How to get people to read a newsletter
How does a title drive attention?
One of the first things you learn as a clown is this: If they laugh once, do it again. And again. And again. And again.
Do it the same way if they are still laughing. Each time you repeat yourself whatever thing you do - whether you’re pulling a funny face while pretending to be a chicken or opening a peanut with a sledgehammer, keep doing it. It will change by repetition.
If they stop laughing? Try a couple more times. Acknowledge that you are no longer funny. The joke is a union joke. It is on strike and no longer working. Move on.
(but keep that joke in your back pocket. It served you well. It deserves a raise, so please pay your jokes more. Try it again. Before you do, wait long enough for them to have forgotten that it stopped being funny but not so long that they’ve forgotten how funny it was initially)
That’s how bits emerge and grow.
Things that work get repeated.
When it comes to writing headlines, and trying to grow readership, there are some things that bring people in every time.
I’ve noticed it happening here.
It will likely work again because of how I wrote the titles to this one. Offer a simple how to. Ask a question. It’s straightforward and works.
But I had a title I wanted to use: What’s in a name, would a blog post with any other title be as read?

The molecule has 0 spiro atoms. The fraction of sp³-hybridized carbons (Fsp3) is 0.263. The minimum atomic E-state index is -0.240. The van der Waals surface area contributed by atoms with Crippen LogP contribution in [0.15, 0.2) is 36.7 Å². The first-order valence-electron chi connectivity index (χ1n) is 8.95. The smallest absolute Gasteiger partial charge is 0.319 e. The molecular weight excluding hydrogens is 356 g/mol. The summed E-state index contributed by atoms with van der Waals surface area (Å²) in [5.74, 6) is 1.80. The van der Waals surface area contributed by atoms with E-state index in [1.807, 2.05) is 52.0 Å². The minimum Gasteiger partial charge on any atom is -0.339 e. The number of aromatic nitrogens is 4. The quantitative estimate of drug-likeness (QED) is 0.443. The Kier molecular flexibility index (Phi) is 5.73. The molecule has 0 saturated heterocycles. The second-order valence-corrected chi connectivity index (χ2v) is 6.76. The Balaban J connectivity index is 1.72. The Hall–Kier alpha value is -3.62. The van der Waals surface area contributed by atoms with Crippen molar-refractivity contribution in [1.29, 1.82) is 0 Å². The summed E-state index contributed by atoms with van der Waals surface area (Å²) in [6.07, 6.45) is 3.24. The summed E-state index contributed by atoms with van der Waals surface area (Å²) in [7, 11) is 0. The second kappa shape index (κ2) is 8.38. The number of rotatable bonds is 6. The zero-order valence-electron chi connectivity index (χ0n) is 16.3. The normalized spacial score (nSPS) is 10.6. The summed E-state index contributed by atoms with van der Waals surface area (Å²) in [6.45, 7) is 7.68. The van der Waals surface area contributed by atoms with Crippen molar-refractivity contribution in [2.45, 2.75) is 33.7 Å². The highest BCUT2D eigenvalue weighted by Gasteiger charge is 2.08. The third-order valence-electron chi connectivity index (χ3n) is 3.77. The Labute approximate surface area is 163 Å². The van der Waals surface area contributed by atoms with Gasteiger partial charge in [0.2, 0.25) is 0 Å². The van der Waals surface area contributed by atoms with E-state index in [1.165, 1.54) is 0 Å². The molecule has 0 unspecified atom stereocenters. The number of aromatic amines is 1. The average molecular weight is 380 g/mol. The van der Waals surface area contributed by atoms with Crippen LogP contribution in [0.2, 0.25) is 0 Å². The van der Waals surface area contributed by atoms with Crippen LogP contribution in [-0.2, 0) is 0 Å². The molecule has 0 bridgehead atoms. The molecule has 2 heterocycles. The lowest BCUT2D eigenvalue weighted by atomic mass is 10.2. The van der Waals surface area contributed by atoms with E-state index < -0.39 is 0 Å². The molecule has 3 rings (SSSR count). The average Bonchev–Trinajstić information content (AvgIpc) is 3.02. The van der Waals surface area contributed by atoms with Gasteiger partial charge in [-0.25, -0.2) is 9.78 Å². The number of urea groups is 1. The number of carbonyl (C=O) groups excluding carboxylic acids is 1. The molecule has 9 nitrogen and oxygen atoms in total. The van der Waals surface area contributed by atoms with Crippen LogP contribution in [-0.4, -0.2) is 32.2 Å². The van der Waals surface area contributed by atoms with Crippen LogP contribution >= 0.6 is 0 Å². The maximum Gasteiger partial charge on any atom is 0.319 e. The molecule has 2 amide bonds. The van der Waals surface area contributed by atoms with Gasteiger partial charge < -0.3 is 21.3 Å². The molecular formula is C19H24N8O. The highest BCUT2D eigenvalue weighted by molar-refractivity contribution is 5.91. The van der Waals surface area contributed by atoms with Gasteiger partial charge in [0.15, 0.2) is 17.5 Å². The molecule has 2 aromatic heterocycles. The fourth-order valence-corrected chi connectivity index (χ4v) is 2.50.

I like odd, obtuse silly titles that loosely link to the foolish bits of levity that the servers serve to your inbox every morning. But that title? That title wouldn’t have been read. That title was for me, not you.
The Foolsletter is for you.
So, the point of the clown is to get some laughs. When they find a bit that works it gets repeated.
The point of this newsletter? I hope it gets read. If using a certain headline strategy gets more of you guys to read it, be certain, the titles will be a lot like the one above.
(there’s always an ‘And’ with me right?)
In every clown show, there needs to be a bit of gravity. There needs to be a bit of pain. There needs to be a bit of grief at the limited nature of the human condition. Remarkable Fools are aware that our time here is remarkably short.
And that doesn’t get a laugh.
In fact, it does the exact opposite.
And after that?
The laughs are more lovely, more beautiful and more deeply felt.
(Yes. I do say ‘So.’ a lot)
(brackets are becoming a mew habit)
(and every meow and then I drag out the old cat joke from last year. But that joke will not get a raise. That joke is a bad joke. Not necessarily evil, but being unfunny and insistent is about as obnoxious as you can get as a joke. With that in mind, that joke is getting sent to joke jail. I could go on about what might happen in joke jail but you’re creative people, use your imaginations.)
(double so?!! I guess that makes the next statements either so-so or SO so! You decide)
There will be headlines that reach out with questions and offers of advice.
And, From time to time, you’ll find the opposite here - titles that are quite content on their own but would love you to join them.
One final note:
I am going to be announcing a launch date soon.
There will be an online book launch party.
Do you know any people who are remarkable fools but just don’t know it yet?
Let them know what you like and what you don’t like. Tell them what you find interesting and or obtuse.
Invite them to subscribe to the Foolsletter, then they can come to the book launch party too. It will be a remarkably foolish affair.
It’s like the old saying goes:
The more merry go rounds, the merrier go rounder. merry-ish-ness. sorta.